Coordinate An Evening With The Moon You Will

The morning crescent lies to the right or west of the sun-Earth line, so we see its eastern edge in sunlight. After new moon, the moon swings to the left (east) of the sun, so we see its western edge illuminated. Bob King

Hello and welcome back. You and the moon both! I couldn’t resist a little Yoda-speak in the title — the Force will do that to a guy.

After delighting us with stops at Jupiter, Venus and Saturn at dawn, the crescent moon has returned to the evening sky. The bright part has also switched sides. Since the dawn crescent lies west of the sun, its sun-facing, eastern edge is illuminated. After new moon, the crescent shines to the left or east of the setting sun with its western rim etched in sunlight.

Latitude and longitude on the moon are anchored by the small, nearside crater Mösting A (hidden under the white 0° circle) near the center. When you look at a full moon as shown here, lunar west is to left and lunar east to the right, exactly the opposite of directions in the sky. John Reid / Wikipedia

These are directions as we see them in the sky, but not for an astronaut walking on the moon. The same way the Earth has a prime meridian dividing eastern and western hemispheres, so does the moon. On our planet the 0° longitude meridian passes through Greenwich, England. Everything west of this line is considered the western hemisphere, while everything east of it belongs to the eastern hemisphere.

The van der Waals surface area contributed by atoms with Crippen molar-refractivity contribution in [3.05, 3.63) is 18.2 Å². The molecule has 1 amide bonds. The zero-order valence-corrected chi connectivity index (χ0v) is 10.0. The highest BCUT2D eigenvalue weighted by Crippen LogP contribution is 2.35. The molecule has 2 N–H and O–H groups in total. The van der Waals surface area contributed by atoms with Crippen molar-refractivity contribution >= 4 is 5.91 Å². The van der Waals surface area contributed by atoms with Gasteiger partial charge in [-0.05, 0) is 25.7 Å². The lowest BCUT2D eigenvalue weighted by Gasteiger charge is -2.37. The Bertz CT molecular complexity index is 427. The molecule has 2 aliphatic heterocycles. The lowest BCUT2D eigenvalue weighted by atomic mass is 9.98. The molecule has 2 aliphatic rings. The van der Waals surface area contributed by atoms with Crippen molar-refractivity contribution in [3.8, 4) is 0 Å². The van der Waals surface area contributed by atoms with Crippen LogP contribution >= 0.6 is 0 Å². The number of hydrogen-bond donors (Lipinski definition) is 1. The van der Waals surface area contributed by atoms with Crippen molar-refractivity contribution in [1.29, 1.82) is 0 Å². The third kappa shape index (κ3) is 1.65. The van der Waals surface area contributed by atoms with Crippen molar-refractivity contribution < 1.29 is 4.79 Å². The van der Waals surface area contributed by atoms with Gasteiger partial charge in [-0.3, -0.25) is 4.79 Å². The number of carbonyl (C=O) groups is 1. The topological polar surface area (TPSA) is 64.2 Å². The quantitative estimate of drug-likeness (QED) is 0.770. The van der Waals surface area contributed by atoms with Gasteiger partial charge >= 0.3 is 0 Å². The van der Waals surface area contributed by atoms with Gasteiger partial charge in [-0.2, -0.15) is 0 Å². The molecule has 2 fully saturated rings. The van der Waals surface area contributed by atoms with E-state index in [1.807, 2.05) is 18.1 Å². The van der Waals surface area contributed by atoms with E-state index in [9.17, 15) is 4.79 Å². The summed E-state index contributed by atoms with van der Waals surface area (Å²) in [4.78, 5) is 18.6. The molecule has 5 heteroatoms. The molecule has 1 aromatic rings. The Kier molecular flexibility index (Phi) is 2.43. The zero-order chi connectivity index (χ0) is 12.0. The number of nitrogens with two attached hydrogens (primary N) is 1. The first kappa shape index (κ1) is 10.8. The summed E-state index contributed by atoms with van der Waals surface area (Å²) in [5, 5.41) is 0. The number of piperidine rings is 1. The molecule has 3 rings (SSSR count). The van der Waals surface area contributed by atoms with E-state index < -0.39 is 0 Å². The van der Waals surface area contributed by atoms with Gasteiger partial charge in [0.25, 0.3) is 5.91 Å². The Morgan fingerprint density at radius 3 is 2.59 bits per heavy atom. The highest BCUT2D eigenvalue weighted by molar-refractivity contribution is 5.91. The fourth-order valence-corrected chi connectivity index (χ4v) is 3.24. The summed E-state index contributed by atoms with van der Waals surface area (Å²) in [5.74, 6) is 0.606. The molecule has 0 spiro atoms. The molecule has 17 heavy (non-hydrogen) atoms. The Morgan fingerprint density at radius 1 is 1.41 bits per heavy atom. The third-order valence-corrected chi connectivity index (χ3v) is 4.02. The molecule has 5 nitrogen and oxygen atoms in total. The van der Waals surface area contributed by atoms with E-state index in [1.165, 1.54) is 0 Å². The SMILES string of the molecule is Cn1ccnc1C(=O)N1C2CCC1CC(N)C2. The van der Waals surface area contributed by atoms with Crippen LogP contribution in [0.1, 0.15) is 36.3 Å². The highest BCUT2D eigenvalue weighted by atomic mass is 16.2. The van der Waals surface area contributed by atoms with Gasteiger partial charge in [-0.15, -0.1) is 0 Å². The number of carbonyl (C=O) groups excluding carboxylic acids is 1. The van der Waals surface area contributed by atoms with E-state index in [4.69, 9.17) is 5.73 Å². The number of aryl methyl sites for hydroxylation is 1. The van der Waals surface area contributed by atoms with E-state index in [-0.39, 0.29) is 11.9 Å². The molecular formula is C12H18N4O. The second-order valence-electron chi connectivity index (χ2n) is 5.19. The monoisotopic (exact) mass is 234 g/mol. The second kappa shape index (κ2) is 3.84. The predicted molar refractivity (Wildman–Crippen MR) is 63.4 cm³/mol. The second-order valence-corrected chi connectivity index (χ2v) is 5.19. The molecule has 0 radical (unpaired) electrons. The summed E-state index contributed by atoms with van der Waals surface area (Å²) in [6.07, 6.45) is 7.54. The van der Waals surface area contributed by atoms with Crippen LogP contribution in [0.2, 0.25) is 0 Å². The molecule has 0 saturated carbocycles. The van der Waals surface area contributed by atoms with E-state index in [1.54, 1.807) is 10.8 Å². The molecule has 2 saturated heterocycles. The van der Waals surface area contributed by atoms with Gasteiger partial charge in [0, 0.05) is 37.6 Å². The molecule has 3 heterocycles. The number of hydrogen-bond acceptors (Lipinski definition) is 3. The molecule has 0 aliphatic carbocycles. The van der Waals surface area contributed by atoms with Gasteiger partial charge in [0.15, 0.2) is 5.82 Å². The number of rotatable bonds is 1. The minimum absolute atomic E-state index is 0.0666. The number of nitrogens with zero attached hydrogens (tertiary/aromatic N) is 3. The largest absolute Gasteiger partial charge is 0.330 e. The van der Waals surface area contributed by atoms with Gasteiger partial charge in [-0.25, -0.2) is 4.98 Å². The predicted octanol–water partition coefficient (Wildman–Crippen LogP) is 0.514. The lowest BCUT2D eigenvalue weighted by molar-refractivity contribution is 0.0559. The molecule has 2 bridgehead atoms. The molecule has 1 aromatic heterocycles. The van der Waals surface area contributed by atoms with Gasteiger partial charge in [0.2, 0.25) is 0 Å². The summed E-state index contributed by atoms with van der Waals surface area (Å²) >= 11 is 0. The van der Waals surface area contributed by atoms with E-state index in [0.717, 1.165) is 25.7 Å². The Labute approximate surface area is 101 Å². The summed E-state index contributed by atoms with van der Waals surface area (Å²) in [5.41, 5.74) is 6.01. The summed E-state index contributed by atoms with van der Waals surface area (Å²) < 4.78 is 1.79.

Mare Orientale, the Eastern Sea, are the dark patches inside the oval at the moon’s western edge. Tycho crater is at lower right. Gregory H. Rivera, CC BY-SA 3.0

We use the exact same system on the moon, but instead of Greenwich, astronomers chose the fresh, bright crater Mösting A, located near the center of the moon’s face near the equator, as the basis for the lunar system of latitude and longitude. For northern hemisphere observers, when we see a half-moon in the evening sky, that’s the moon’s eastern hemisphere — equivalent to eastern Europe, Asia, Africa, Oceania and Australia. At last quarter phase, when the “left” half of the moon is illuminated, we’re seeing its western hemisphere. Of course, at full moon we see both.  If you’re reading this from the southern hemisphere, these directions are reversed.

Before 1961, east and west directions in the sky were the same as east and west on the moon. So it made sense in the early 1900s to name a newly-studied lunar sea located at the eastern edge of the moon the Eastern Sea (Mare Orientale). Oops. Now that current conventions are in place, it really should be called the Western Sea or Mare Occidentale. But tradition holds.

The day-old moon returns at sunset tonight, but it will be challenging. Or you can wait till tomorrow, when it will much easier to find. On Feb. 10 (Sunday), it will pair up with the planet Mars. Stellarium

Tonight, those of you with a wide-open western horizon can look for a baby moon just 25-28 hours old. Face west-southwest about 20 minutes past sunset and scan about 5° or two fingers held together at arm’s length above the horizon for an extremely delicate, sickle-shaped moon. Binoculars will help under less than ideal conditions. Tomorrow the moon will be nearly as thin but higher up and much easier to spot.

I’ll end with a real Yoda quote, a favorite: “Do or do not. There is no try.”


2 Responses

    1. astrobob

      Really cool, Carol. Thanks. You can see how overexposed it is compared to the Hayabusa images because the Earth is not totally black.

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